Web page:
We hear a lot in the news these days about the historically low unemployment rate, but one figure we don’t hear about nearly as much is the labor force participation rate—the ratio between the size of the labor force and the size of the overall population for that age group, often grouped by cohort (i.e., Baby Boomers, Gen Y, etc.).
A Look at the Labor Participation Rate
According to a recent Federal Reserve Bank of San Francisco (FRBSF) economic letter, the labor force participation rate among U.S. men and women between the ages of 25 and 54 has been declining for roughly the past 2 decades. At the same time, that rate has been rising in Canada over the same time period.
According to the FRBSF letter, “three-fourths of the difference between the two countries can be explained by the growing gap in labor force attachment of women.” And that gap can further be explained by extensive parental leave policies in Canada as compared to the United States, the letter says.
Should the United States Follow Canada’s Lead?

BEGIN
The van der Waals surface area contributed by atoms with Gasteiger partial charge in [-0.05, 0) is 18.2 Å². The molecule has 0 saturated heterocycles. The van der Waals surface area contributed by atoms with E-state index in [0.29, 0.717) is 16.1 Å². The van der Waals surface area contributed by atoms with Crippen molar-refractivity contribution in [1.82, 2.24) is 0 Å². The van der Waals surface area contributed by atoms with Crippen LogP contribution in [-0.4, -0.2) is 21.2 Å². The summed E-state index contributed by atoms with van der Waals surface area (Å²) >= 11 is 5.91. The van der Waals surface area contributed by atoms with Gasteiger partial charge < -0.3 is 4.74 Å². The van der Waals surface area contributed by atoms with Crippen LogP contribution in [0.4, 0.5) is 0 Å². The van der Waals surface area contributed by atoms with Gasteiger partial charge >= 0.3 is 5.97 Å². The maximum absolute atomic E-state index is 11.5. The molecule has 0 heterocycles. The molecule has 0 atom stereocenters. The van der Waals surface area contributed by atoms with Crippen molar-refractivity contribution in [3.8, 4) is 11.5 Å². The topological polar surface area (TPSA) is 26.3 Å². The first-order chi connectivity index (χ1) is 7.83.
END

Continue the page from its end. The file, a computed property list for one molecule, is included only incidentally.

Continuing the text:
The letter predicts that if the United States could somehow match Canada in terms of the labor force participation rate of prime-age women, it could add 5 million prime-age workers to the American labor force.
The FRBSF argues that the best way to achieve this closing of the gap between ourselves and our neighbors to the north is through the adoption of more liberal employment and social policies that would make it easier for American women to remain in the workforce while raising children.
While we focus on the low unemployment rate, it’s important not to ignore other important statistics, such as the labor force participation rate. Because the unemployment rate only measures unemployment among those actively seeking employment, it’s easy to overlook large segments of the population that are not working but may be interested in working and looking for work if certain conditions were in place.
A job market more conducive to raising children while working appears to be one of those conditions.